To follow or not to follow the trends – this is the question for most IT specialists, including Identity and Access Management (IAM) specialists. There are, of course, proven classic ways for how an organization can meet certain IT challenges when trends come and go, sometimes quite unnoticeable. What stays is 1) the constantly evolving and changing IT world; 2) the need for efficient Identity and Access Management. It’s time to keep pace with the changes and implement the next-generation IAM strategy in your organization. Which one? Well, let’s look at the 2022 trends first.
Not surprisingly, upcoming Identity and Access Management trends were one of the key themes of Gartner’s 2022 IAM Summit, held in Las Vegas this year. The organizers promised to share valuable insights on IAM programs and strategy, Single Sign-On, multi-factor authentication (MFA), passwordless methods, and many more topics. The long-awaited event delivered all that. Based on the insights Gartner shared, here are the top Identity and Access Management trends for the year ahead which you can consider following in your IAM strategy.
Modernizing Identity Management to include machine identities
Currently, many companies around the world are already in the process of “upgrading” their approach to identity management. One of the biggest changes they are brave enough to take is including machine identities in their Identity and Access Management strategy. This signals a significant shift in the way we think about machine identities, with discussions shifting from narrow IAM domains to the more general IAM environment (think: provisioning, de-provisioning, moving, changing, and so on).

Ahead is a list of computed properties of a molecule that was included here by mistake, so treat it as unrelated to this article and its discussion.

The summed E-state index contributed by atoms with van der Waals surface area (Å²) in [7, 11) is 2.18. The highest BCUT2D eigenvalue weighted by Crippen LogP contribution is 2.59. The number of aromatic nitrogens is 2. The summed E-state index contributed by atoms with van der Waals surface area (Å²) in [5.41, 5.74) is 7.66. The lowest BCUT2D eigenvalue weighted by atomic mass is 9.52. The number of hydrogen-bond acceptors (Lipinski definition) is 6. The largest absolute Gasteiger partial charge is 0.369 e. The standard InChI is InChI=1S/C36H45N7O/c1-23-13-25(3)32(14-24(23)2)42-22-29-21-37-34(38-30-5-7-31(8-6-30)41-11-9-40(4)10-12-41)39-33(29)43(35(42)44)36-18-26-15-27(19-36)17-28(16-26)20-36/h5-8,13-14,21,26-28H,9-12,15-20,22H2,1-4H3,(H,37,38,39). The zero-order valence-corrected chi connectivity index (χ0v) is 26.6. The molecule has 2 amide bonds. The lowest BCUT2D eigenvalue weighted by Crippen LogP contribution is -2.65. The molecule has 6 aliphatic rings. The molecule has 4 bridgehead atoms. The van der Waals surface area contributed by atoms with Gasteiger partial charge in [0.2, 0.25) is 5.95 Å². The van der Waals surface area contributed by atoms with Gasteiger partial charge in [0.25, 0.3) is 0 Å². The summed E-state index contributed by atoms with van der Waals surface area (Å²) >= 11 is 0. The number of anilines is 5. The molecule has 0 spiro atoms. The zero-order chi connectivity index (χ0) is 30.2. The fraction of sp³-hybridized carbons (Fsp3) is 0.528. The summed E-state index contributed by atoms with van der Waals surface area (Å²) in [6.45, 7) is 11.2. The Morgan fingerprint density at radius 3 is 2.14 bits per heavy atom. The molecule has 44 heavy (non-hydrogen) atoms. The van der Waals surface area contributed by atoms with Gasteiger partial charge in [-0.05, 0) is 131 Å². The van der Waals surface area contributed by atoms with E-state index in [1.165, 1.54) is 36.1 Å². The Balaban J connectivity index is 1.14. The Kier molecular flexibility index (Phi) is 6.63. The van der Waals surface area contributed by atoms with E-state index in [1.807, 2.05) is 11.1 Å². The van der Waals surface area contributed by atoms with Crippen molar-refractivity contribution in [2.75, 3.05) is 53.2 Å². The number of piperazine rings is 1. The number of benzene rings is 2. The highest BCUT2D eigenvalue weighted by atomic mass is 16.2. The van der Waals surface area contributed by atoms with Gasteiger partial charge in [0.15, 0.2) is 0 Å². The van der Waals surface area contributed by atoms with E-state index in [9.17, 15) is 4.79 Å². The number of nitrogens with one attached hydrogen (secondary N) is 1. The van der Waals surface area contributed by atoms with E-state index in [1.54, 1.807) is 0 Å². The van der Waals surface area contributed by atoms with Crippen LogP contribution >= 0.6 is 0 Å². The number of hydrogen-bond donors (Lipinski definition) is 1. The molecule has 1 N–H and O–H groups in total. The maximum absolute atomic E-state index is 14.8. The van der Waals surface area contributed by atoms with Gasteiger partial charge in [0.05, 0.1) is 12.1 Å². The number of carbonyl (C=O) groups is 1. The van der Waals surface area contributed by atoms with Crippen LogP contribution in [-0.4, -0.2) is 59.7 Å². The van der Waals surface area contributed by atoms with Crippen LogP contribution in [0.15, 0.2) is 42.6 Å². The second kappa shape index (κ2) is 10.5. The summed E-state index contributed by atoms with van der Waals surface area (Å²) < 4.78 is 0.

Security with a stronger identity-first focus
Identity is foundational for security in any modern organization, and everyone knows it. However, the Gartner IAM Summit made it clear that in a post-COVID world, identity has moved to the center of security infrastructure. So, today, digital identity is not just foundational, it’s CRUCIAL to keep an organization safe and resilient to cyber-attacks.
According to Erik Wahlstrom, Senior Director Analyst at Gartner, the next evolution in identity strategy is protecting those identities and the infrastructure behind them against attacks. This means that we can expect an even stronger focus on the entire identity lifecycle (including machine identities) to ensure security at every step of the way.
Let’s move towards IAM convergence!
The IAM market constantly changes, and one of the positive changes is that teams no longer must decide between “the best one” vs. “universal” solutions such as a “best in suite” approach, which is getting more and more popular (and proves its efficiency). This shift in solution choice is fueled by a significant convergence in the capabilities of different Identity and Access Management tools on the market and increasing overlap between Identity and Access Management vendors.
However, we still have progress to make. Many organizations felt the itching need for creating homegrown tools to synchronize between various secrets managers, PAM tools, and IaaS-provided tools. This makes clear that interoperability between platforms and continued convergence are very needed.